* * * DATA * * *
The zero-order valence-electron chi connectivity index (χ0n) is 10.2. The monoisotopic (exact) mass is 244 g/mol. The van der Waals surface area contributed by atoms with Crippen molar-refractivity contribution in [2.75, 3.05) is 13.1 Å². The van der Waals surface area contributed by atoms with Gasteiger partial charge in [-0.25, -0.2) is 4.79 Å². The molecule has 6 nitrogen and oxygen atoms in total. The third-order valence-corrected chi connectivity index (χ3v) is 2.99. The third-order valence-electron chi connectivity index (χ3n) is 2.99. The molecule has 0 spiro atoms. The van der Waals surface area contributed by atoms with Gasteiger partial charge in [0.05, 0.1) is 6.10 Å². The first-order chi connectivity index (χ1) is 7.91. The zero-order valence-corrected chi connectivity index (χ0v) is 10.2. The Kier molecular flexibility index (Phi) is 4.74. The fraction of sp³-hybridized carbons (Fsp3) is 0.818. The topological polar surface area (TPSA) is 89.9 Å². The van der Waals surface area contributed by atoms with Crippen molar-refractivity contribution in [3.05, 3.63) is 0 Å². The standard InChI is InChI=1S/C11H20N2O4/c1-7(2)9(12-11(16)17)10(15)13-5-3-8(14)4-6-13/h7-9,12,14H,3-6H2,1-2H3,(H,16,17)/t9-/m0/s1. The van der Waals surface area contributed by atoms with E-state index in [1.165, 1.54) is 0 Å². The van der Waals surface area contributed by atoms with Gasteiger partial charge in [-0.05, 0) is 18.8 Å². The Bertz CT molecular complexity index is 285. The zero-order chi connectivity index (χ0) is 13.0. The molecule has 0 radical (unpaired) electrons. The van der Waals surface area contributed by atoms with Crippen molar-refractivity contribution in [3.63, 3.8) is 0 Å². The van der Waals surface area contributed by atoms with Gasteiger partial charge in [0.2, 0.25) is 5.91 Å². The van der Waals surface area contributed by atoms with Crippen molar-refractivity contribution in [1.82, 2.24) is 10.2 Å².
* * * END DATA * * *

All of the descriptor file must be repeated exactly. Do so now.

The zero-order valence-electron chi connectivity index (χ0n) is 10.2. The monoisotopic (exact) mass is 244 g/mol. The van der Waals surface area contributed by atoms with Crippen molar-refractivity contribution in [2.75, 3.05) is 13.1 Å². The van der Waals surface area contributed by atoms with Gasteiger partial charge in [-0.25, -0.2) is 4.79 Å². The molecule has 6 nitrogen and oxygen atoms in total. The third-order valence-corrected chi connectivity index (χ3v) is 2.99. The third-order valence-electron chi connectivity index (χ3n) is 2.99. The molecule has 0 spiro atoms. The van der Waals surface area contributed by atoms with Gasteiger partial charge in [0.05, 0.1) is 6.10 Å². The first-order chi connectivity index (χ1) is 7.91. The zero-order valence-corrected chi connectivity index (χ0v) is 10.2. The Kier molecular flexibility index (Phi) is 4.74. The fraction of sp³-hybridized carbons (Fsp3) is 0.818. The topological polar surface area (TPSA) is 89.9 Å². The van der Waals surface area contributed by atoms with Crippen molar-refractivity contribution in [3.05, 3.63) is 0 Å². The standard InChI is InChI=1S/C11H20N2O4/c1-7(2)9(12-11(16)17)10(15)13-5-3-8(14)4-6-13/h7-9,12,14H,3-6H2,1-2H3,(H,16,17)/t9-/m0/s1. The van der Waals surface area contributed by atoms with E-state index in [1.165, 1.54) is 0 Å². The van der Waals surface area contributed by atoms with Gasteiger partial charge in [-0.05, 0) is 18.8 Å². The Bertz CT molecular complexity index is 285. The zero-order chi connectivity index (χ0) is 13.0. The molecule has 0 radical (unpaired) electrons. The van der Waals surface area contributed by atoms with Crippen molar-refractivity contribution in [3.63, 3.8) is 0 Å². The van der Waals surface area contributed by atoms with Gasteiger partial charge in [0.2, 0.25) is 5.91 Å². The van der Waals surface area contributed by atoms with Crippen molar-refractivity contribution in [1.82, 2.24) is 10.2 Å².